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PT Notes

The Impact of Risk Uncertainties on SIL Determination

PT Notes is a series of topical technical notes provided periodically by Primatech for your benefit. Please feel free to provide feedback.

The IEC 61511 / ISA 84 standard requires that safety integrity levels (SILs) be determined for safety instrumented functions (SIFs) that make up safety instrumented systems (SISs). SIL determination entails the evaluation of the risks of a process and their comparison with appropriate risk tolerance criteria.

Various forms of uncertainty enter into the calculation of risk. For example, the models used in risk analysis are imperfect representations of the real world and result in modeling uncertainty in risk estimates. The data used in the calculations are often sparse, or not known very well, and result in data uncertainty. Currently, few companies have plant-specific data. Often, generic data are employed with their larger uncertainties. In some cases, uncertainties in non-SIS failure data are large enough that analysts could choose a lower part of the range in order to avoid the need for a SIS. Clearly, this is undesirable, but the effort involved in qualifying SISs to IEC 61511 / ISA 84 can encourage that approach.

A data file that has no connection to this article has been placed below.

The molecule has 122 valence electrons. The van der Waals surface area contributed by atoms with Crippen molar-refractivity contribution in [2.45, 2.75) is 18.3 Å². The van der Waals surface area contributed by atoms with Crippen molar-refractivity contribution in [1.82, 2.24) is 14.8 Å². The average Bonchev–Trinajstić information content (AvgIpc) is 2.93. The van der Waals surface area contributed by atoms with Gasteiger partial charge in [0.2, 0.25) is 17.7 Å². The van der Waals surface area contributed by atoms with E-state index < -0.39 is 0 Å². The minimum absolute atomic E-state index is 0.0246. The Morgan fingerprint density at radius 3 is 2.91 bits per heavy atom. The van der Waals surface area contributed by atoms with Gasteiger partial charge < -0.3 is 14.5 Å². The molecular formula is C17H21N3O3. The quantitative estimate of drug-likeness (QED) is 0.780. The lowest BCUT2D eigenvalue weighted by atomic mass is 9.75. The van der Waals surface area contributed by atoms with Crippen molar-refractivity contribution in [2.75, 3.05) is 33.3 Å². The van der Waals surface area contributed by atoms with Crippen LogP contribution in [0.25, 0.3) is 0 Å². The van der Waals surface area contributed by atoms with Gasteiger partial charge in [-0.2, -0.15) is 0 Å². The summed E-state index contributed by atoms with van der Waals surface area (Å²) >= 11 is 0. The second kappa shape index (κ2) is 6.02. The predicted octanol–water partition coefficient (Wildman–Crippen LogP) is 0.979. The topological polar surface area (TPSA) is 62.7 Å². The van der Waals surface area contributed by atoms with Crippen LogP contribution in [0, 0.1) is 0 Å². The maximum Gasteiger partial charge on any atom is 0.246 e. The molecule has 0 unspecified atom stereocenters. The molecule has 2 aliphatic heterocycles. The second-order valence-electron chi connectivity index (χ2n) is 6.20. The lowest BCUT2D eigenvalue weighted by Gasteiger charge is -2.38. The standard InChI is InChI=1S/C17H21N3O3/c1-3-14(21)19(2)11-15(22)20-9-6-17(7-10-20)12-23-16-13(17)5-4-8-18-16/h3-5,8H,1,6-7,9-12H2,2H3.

Comparisons of risk estimates with risk tolerance criteria must address uncertainties. The validity of any decisions on required SILs depends on their consideration yet uncertainties are routinely ignored by many practitioners. Commonly, practitioners use best estimate values for failure rate data in SIL determinations but such values may be an order of magnitude or more away from the wings of their distributions. Consequently, decisions based on risk values using such data may be seriously in error unless the uncertainties in SIL determination are addressed. Uncertainties should be addressed in using any SIL determination method.

For more information, you can contact Primatech or consult the article:

The Interface of Functional Safety with Process Safety and Risk Analysis, by Paul Baybutt, Process Safety Progress, Volume 32, Issue 4, pages 346–350, December 2013.

The article is available at: http://onlinelibrary.wiley.com/doi/10.1002/prs.11640/abstract.

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